References[edit]

  1. ^ Retrieved 1 January 2018.
  2. ^ a b Peter Raby (1991). Samuel Butler: A Biography. University of Iowa Press. p. 159. ISBN 978-0-87745-331-4. 
  3. ^ a b c d Bernard Shaw; Brian Tyson (1996). Bernard Shaw's Book Reviews: 1884-1950. Penn State Press. p. 394. ISBN 0-271-01548-9. 
  4. ^ "Jones, Henry Festing (JNS870HF)". A Cambridge Alumni Database. University of Cambridge. 
  5. ^ James G. Paradis (2007). Samuel Butler, Victorian Against the Grain: A Critical Overview. University of Toronto Press. p. 373. ISBN 978-0-8020-9745-3. 
  6. ^ Peter Raby (1991). Samuel Butler: A Biography. University of Iowa Press. p. 97. ISBN 978-0-87745-331-4. 
  7. ^ s:Butler, Samuel (DNB12)
  8. ^ a b Shaffer, Elinor. "Butler, Samuel". Oxford Dictionary of National Biography (online ed.). Oxford University Press. doi:10.1093/ref:odnb/32217.  (Subscription or UK public library membership required.)
  9. ^ "Letters from E. M. Forster to Henry Festing Jones (1909–13), St John's College, Cambridge". University of Cambridge. Retrieved 9 February 2016. 
  10. ^ An Historical and Critical Review of Samuel Butler's Literary Works. Ardent Media. p. 253 note 2. GGKEY:55JD28AASK6. 
  11. ^ P. N. Furbank (29 May 2014). Samuel Butler (1835–1902). Cambridge University Press. p. 3. ISBN 978-1-107-65316-0. 
  12. ^ Charles Darwin (15 February 2010). The Works of Charles Darwin, Volume 29: “Erasmus Darwin” by Ernest Krause, with a Preliminary Notice by Charles Darwin; “The Autobiography of Charles Darwin” Edited by Nora Barlow; and Consolidated Index. NYU Press. p. 179. ISBN 978-0-8147-2072-1. 
  13. ^ Rosenbaum, S. P. (1994). Edwardian Bloomsbury. 2. Macmillan. p. 265. ISBN 033340839X.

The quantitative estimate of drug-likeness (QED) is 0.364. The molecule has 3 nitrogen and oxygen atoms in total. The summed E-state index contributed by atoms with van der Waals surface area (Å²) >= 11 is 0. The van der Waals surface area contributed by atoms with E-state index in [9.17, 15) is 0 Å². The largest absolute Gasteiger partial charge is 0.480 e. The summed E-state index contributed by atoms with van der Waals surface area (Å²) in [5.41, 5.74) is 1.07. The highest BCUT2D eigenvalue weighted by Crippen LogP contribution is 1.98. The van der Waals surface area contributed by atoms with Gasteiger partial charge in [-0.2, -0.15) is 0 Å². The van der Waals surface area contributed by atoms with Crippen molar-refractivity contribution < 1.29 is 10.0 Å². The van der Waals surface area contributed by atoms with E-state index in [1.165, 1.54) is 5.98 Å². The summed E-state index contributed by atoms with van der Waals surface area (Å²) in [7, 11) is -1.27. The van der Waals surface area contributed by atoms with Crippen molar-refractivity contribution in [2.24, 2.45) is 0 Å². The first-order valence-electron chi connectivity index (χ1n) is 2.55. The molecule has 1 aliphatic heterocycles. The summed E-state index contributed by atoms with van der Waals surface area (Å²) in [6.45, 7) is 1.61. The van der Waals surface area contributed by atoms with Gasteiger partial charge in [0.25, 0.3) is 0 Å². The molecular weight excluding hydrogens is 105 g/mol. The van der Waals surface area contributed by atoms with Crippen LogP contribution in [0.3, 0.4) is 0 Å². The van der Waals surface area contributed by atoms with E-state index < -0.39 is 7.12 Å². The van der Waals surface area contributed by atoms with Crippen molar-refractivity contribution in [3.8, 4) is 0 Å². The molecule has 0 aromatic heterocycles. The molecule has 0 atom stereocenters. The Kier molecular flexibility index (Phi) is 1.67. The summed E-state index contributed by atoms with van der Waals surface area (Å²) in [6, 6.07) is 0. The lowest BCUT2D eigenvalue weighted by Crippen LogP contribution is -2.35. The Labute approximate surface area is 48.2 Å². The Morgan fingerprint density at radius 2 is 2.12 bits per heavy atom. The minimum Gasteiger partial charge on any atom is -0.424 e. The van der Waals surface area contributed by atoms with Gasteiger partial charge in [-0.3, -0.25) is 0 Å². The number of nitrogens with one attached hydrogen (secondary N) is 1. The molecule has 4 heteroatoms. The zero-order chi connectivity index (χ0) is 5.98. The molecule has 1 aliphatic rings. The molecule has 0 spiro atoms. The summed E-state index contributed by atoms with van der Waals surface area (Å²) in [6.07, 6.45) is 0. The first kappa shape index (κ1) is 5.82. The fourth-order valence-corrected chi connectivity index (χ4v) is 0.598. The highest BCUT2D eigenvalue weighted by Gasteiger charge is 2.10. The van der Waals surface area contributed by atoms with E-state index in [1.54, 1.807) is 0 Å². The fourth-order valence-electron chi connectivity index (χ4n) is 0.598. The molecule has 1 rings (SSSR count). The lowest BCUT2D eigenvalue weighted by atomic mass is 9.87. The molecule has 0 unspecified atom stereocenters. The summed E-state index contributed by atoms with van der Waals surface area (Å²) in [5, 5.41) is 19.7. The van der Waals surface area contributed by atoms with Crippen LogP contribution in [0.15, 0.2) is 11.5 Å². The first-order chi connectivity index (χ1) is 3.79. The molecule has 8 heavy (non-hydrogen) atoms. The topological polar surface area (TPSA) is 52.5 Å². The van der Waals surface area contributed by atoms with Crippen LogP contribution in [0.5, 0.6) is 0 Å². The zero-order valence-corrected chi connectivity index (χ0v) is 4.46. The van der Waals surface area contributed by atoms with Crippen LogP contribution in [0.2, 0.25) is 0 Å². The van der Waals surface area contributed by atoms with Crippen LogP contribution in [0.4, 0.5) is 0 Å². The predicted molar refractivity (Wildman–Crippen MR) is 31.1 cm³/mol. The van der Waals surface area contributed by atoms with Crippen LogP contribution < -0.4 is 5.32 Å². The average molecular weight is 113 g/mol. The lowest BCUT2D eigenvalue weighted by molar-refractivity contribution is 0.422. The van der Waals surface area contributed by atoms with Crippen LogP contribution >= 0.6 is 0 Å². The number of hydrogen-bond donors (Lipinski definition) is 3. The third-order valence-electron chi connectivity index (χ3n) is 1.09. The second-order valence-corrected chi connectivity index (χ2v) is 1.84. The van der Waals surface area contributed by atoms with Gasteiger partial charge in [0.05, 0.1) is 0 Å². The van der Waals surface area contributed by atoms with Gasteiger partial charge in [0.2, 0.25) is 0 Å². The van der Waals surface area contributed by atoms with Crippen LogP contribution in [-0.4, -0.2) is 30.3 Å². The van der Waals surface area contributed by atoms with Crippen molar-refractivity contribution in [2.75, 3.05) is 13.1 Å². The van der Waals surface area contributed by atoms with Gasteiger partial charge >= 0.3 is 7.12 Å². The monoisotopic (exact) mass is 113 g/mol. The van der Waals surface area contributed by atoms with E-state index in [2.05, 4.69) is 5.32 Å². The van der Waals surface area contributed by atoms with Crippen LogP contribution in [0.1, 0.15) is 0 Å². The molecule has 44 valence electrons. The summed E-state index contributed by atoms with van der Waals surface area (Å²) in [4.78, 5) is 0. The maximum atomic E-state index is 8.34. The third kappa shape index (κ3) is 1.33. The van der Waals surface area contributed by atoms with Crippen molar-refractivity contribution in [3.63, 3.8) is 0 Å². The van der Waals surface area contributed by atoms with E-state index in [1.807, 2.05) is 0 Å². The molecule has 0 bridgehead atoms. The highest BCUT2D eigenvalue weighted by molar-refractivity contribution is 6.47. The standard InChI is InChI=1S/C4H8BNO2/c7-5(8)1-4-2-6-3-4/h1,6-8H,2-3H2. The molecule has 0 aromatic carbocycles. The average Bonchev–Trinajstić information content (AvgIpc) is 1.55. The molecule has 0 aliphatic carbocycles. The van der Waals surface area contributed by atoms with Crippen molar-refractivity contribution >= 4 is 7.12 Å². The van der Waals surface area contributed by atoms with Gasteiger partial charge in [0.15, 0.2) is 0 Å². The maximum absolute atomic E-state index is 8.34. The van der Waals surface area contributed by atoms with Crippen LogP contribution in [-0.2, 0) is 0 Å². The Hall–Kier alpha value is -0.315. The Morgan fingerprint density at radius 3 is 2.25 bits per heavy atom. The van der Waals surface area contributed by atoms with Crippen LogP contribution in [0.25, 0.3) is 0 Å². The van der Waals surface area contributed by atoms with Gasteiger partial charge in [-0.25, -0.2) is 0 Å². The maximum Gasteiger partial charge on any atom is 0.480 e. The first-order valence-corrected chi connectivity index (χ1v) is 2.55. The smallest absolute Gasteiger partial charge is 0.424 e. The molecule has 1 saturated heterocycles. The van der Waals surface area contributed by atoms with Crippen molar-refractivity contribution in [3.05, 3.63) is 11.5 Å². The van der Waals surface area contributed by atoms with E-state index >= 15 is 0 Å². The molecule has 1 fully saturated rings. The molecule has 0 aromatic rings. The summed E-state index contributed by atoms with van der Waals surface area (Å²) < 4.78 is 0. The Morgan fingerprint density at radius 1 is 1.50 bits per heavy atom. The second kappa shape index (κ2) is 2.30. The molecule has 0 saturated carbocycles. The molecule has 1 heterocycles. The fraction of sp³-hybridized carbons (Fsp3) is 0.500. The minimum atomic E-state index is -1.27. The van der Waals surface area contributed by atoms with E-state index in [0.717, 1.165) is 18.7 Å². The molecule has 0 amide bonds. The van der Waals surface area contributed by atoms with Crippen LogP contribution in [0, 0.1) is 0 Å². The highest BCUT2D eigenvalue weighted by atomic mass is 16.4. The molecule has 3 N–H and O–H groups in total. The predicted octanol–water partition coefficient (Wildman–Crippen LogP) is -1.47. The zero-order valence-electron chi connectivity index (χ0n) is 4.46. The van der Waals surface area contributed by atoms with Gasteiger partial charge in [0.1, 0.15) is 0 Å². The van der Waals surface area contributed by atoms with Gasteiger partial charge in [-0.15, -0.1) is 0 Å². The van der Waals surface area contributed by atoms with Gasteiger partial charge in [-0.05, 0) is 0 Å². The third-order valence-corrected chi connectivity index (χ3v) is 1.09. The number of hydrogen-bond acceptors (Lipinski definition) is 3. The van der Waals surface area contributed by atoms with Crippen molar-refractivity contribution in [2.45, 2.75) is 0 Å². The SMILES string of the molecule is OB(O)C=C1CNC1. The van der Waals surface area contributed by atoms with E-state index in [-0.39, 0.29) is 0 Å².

14. ^ Christine Franzen; Laurie Bauer (1993). Of Pavlova, Poetry and Paradigms: Essays in Honour of Harry Orsman. Victoria University Press. pp. 81–. ISBN 978-0-86473-247-7. 
  15. ^ Previous winners: Biography winners, The James Tait Black Prizes, The University of Edinburgh.
  16. ^ Jenny Stringer (1996). The Oxford Companion to Twentieth-century Literature in English. Oxford University Press. p. 104. ISBN 978-0-19-212271-1. 
  17. ^ Jean Moorcroft Wilson (2003). Siegfried Sassoon: The Journey from the Trenches: a Biography (1918-1967). Psychology Press. p. 270. ISBN 978-0-415-96713-6. 
  18. ^ a b Geoffrey Keynes (10 December 1981). The gates of memory. Clarendon Press. p. 62. 
  19. ^ Jean Moorcroft Wilson (24 October 2013). Siegfried Sassoon: The Making of a War Poet: a Biography (1886-1918). Gerald Duckworth & Company Limited. p. 411. ISBN 978-0-7156-3389-2. 
  20. ^ Jean Moorcroft Wilson (2003). Siegfried Sassoon: The Journey from the Trenches: a Biography (1918-1967). Psychology Press. p. 150. ISBN 978-0-415-96713-6. 
  21. ^ Hugh Carey (18 October 1984). Mansfield Forbes and His Cambridge. Cambridge University Press. p. 31. ISBN 978-0-521-25680-3. 
  22. ^ Edward Chaney (14 January 2014). The Evolution of the Grand Tour: Anglo-Italian Cultural Relations Since the Renaissance. Routledge. p. 38. ISBN 978-1-317-97367-6. 
  23. ^ Carmine Rapisarda (4 November 2012). British and American writers in Sicily. Lulu.com. p. 25. ISBN 978-1-291-09222-6. 

External links[edit]